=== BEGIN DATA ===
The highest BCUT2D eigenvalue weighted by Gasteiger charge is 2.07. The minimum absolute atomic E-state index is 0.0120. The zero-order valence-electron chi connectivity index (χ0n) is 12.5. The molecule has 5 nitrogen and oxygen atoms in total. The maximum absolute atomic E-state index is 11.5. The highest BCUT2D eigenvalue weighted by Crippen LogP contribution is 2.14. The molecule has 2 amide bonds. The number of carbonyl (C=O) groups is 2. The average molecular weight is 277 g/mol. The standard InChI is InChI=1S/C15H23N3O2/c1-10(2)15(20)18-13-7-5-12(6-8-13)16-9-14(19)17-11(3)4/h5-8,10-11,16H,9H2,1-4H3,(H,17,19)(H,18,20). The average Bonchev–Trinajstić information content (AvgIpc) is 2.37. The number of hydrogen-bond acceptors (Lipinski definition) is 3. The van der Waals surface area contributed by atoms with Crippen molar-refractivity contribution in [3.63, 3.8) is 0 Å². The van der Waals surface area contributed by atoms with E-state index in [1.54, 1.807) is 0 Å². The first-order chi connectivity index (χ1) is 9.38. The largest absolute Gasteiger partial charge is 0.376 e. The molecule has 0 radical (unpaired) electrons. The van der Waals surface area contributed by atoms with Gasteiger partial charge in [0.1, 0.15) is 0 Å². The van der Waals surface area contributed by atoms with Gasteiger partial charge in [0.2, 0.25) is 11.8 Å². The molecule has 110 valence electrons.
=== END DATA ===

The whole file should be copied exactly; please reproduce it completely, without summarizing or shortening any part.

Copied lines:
The highest BCUT2D eigenvalue weighted by Gasteiger charge is 2.07. The minimum absolute atomic E-state index is 0.0120. The zero-order valence-electron chi connectivity index (χ0n) is 12.5. The molecule has 5 nitrogen and oxygen atoms in total. The maximum absolute atomic E-state index is 11.5. The highest BCUT2D eigenvalue weighted by Crippen LogP contribution is 2.14. The molecule has 2 amide bonds. The number of carbonyl (C=O) groups is 2. The average molecular weight is 277 g/mol. The standard InChI is InChI=1S/C15H23N3O2/c1-10(2)15(20)18-13-7-5-12(6-8-13)16-9-14(19)17-11(3)4/h5-8,10-11,16H,9H2,1-4H3,(H,17,19)(H,18,20). The average Bonchev–Trinajstić information content (AvgIpc) is 2.37. The number of hydrogen-bond acceptors (Lipinski definition) is 3. The van der Waals surface area contributed by atoms with Crippen molar-refractivity contribution in [3.63, 3.8) is 0 Å². The van der Waals surface area contributed by atoms with E-state index in [1.54, 1.807) is 0 Å². The first-order chi connectivity index (χ1) is 9.38. The largest absolute Gasteiger partial charge is 0.376 e. The molecule has 0 radical (unpaired) electrons. The van der Waals surface area contributed by atoms with Gasteiger partial charge in [0.1, 0.15) is 0 Å². The van der Waals surface area contributed by atoms with Gasteiger partial charge in [0.2, 0.25) is 11.8 Å². The molecule has 110 valence electrons.